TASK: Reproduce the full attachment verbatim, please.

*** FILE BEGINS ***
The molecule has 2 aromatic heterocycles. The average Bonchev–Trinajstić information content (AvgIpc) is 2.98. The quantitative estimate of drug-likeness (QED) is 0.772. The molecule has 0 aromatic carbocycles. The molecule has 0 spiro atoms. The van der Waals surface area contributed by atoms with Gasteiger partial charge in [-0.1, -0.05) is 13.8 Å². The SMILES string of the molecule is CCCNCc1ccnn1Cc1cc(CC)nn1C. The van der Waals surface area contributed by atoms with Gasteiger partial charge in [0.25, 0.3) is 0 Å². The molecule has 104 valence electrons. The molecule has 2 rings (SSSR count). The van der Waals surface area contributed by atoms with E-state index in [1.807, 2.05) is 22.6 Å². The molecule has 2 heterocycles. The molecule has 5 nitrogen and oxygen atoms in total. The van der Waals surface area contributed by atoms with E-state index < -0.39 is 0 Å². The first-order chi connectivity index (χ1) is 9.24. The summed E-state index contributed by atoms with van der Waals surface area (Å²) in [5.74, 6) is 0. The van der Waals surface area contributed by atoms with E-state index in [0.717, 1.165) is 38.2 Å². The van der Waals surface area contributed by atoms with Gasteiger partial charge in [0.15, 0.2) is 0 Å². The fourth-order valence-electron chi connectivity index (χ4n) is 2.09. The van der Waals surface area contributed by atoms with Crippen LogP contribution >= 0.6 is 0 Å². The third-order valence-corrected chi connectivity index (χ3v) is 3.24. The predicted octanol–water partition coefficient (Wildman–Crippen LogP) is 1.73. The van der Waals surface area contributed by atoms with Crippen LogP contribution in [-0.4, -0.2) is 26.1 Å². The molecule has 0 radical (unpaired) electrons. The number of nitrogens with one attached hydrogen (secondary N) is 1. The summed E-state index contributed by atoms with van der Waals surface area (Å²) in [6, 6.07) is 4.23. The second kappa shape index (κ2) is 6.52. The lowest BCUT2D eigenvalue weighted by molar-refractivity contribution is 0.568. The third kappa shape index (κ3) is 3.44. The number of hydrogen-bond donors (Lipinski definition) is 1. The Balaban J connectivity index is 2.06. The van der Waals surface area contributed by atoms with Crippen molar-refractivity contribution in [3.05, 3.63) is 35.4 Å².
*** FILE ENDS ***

The molecule has 2 aromatic heterocycles. The average Bonchev–Trinajstić information content (AvgIpc) is 2.98. The quantitative estimate of drug-likeness (QED) is 0.772. The molecule has 0 aromatic carbocycles. The molecule has 0 spiro atoms. The van der Waals surface area contributed by atoms with Gasteiger partial charge in [-0.1, -0.05) is 13.8 Å². The SMILES string of the molecule is CCCNCc1ccnn1Cc1cc(CC)nn1C. The van der Waals surface area contributed by atoms with Gasteiger partial charge in [0.25, 0.3) is 0 Å². The molecule has 104 valence electrons. The molecule has 2 rings (SSSR count). The van der Waals surface area contributed by atoms with E-state index in [1.807, 2.05) is 22.6 Å². The molecule has 2 heterocycles. The molecule has 5 nitrogen and oxygen atoms in total. The van der Waals surface area contributed by atoms with E-state index < -0.39 is 0 Å². The first-order chi connectivity index (χ1) is 9.24. The summed E-state index contributed by atoms with van der Waals surface area (Å²) in [5.74, 6) is 0. The van der Waals surface area contributed by atoms with E-state index in [0.717, 1.165) is 38.2 Å². The van der Waals surface area contributed by atoms with Gasteiger partial charge in [0.15, 0.2) is 0 Å². The fourth-order valence-electron chi connectivity index (χ4n) is 2.09. The van der Waals surface area contributed by atoms with Crippen LogP contribution >= 0.6 is 0 Å². The third-order valence-corrected chi connectivity index (χ3v) is 3.24. The predicted octanol–water partition coefficient (Wildman–Crippen LogP) is 1.73. The van der Waals surface area contributed by atoms with Crippen LogP contribution in [-0.4, -0.2) is 26.1 Å². The molecule has 0 radical (unpaired) electrons. The number of nitrogens with one attached hydrogen (secondary N) is 1. The summed E-state index contributed by atoms with van der Waals surface area (Å²) in [6, 6.07) is 4.23. The second kappa shape index (κ2) is 6.52. The lowest BCUT2D eigenvalue weighted by molar-refractivity contribution is 0.568. The third kappa shape index (κ3) is 3.44. The number of hydrogen-bond donors (Lipinski definition) is 1. The Balaban J connectivity index is 2.06. The van der Waals surface area contributed by atoms with Crippen molar-refractivity contribution in [3.05, 3.63) is 35.4 Å².